Reactive arthritis (ReA) refers to acute nonpurulent arthritis complicating an infection elsewhere in the body.
Reiter's syndrome (post-infectious arthritis, urethritis, conjunctivitis) can be said to represent one part of the spectrum of the clinical manifestations of reactive arthritis, particularly that induced by Shigella or Chlamydia. The term Reiter's syndrome is now largely of historic interest only. Since most patients with spondyloarthropathy do not have the classic features of Reiter's syndrome, it has become customary to employ the term reactive arthritis, regardless of whether or not there is evidence for a triggering infection.
The most common bacterial infections known to cause reactive arthritis are Salmonella, Y. enterocolitica, C. jejuni, and C. trachomatis.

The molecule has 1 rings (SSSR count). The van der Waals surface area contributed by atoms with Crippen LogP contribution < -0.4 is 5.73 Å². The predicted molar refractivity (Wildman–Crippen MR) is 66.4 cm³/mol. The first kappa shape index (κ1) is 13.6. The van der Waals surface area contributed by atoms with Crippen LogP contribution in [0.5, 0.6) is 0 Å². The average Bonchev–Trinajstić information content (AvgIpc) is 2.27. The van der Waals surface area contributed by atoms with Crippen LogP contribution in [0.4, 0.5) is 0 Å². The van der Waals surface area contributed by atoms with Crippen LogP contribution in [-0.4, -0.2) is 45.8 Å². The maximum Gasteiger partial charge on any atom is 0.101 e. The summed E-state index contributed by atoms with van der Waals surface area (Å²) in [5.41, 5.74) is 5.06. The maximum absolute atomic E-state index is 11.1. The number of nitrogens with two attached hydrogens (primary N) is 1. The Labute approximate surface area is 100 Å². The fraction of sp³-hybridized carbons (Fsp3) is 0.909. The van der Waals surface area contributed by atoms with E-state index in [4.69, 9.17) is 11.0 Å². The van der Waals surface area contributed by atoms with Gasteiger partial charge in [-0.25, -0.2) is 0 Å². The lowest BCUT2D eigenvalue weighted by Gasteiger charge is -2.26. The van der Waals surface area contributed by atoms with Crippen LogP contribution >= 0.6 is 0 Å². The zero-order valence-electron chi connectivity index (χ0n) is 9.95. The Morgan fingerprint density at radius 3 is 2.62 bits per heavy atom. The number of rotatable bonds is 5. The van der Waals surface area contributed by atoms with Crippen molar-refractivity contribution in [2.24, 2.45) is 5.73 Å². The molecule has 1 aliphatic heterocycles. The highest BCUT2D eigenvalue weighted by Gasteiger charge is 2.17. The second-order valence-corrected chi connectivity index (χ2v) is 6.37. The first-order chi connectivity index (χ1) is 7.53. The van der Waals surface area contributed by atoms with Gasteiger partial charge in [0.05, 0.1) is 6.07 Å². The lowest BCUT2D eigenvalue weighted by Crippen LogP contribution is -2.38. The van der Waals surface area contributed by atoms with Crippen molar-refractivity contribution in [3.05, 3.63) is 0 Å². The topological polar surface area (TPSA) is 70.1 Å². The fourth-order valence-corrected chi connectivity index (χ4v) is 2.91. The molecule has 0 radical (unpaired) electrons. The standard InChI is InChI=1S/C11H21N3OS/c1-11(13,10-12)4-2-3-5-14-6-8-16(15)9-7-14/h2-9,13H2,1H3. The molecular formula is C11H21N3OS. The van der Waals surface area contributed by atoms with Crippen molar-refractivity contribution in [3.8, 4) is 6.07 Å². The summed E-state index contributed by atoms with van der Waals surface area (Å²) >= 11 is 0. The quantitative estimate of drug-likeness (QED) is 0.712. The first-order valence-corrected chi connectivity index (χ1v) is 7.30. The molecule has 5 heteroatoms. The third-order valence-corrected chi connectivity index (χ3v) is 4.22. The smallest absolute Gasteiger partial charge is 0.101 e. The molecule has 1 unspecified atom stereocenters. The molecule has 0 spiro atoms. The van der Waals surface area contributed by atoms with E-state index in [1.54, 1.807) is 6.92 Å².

The majority of patients will present with a history of previous infection (1-4 weeks earlier). Urinary tract symptoms (urethritis) as well as occular symptoms (conjunctivitis) may occur later in the course of the disease.
Lab tests show an increase in acute phase reactants in the blood. In early or mild disease, radiographic changes may be absent or confined to juxtaarticular osteoporosis. With long-standing persistent disease, marginal erosions and loss of joint space can be seen in affected joints. Periostitis with reactive new bone formation is characteristic of the disease, as it is with all the spondyloarthropathies. Spurs at the insertion of the plantar fascia are common.
Reactive arthritis is a clinical diagnosis and should be entertained with any case of asymmetric inflammatory arthritis or tendinitis.
NSAID (Non steroidal anti-inflammatory drugs) may benefit some patients (e.g. indomethicin). It is unclear if antibiotics have a role at all reactive arthritis.
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